Larry Gluck, American (1931 - )
Perhaps no one has enabled so many to acquire artistic talent as has Larry Gluck. His breakthroughs in fine art training have led to success and artistic fulfillment for countless thousands of all ages and from all walks of life.
Lawrence Jerrold Gluck was born to Maurice and Jane Gluck, a pharmacist and homemaker, on April 9, 1931. It was in a modest home among the sycamore and maple studded suburbs of Queens, New York, that Larry would have, as he puts it, his first “aesthetic experience.”
When his Father had come home after a hard day’s work, and Larry and his older brother Michael had been put to bed, enchanting music would drift through the house. Larry was inescapably drawn to the magic.
Sneaking downstairs, he would tip-toe into the living room and hide behind the sofa. As he peered over an armrest, there would be Dad pouring his heart out over the piano keys. The man was a natural who played by ear; the notes spontaneously flowed from his fingers. And so began Larry’s love of creativity.
It wasn’t long before he climbed onto the stool himself, and by age six was taking piano lessons from Mrs. Stamm at fifty cents a pop. Music, however, wasn’t the only feather in Larry’s creative cap. He can’t remember the first time he put pencil to paper, but what is certain is that Larry was drawing and sketching from a very early age. Unlike piano, this was something he didn’t have to learn. The lines and shapes seemed to draw themselves.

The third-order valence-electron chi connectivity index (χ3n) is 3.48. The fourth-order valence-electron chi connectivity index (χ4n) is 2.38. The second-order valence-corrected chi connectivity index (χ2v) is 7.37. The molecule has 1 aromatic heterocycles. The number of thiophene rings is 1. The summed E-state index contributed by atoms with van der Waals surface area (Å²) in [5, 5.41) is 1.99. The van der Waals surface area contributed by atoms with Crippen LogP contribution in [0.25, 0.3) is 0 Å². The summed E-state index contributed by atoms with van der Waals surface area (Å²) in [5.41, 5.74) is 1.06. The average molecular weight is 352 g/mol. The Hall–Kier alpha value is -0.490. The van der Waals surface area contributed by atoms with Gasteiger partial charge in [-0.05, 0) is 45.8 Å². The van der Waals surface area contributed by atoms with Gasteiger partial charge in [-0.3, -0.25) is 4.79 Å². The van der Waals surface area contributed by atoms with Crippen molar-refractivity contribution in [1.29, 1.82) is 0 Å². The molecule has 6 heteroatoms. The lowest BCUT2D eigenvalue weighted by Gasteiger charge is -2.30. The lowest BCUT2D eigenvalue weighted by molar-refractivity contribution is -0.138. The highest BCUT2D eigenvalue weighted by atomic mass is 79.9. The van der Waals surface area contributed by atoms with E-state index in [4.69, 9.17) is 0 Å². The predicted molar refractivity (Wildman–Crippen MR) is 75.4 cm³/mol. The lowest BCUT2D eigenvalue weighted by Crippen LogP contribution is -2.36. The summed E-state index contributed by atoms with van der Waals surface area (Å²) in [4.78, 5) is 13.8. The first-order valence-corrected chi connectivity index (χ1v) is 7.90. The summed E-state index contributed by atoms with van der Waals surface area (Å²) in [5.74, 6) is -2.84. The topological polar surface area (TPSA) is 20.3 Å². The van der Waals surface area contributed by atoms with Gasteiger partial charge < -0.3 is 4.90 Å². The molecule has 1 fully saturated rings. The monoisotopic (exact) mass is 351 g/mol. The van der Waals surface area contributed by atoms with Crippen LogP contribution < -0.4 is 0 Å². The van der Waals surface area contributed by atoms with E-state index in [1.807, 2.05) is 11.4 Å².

Family and friends who frequented the Gluck’s often found young Larry sitting quietly in a corner sketching. When asked to show what he had drawn, he’d flip the sketch pad around and surprise them: instead of the expected stick figures, Larry had drawn their portrait. And if there’s any question as to how adept those portraits were, it wasn’t uncommon for visitors to take his works home and have them framed.
By age thirteen, he was studying under the Italian portrait master Giuseppe Trotta, an old classmate of Picasso.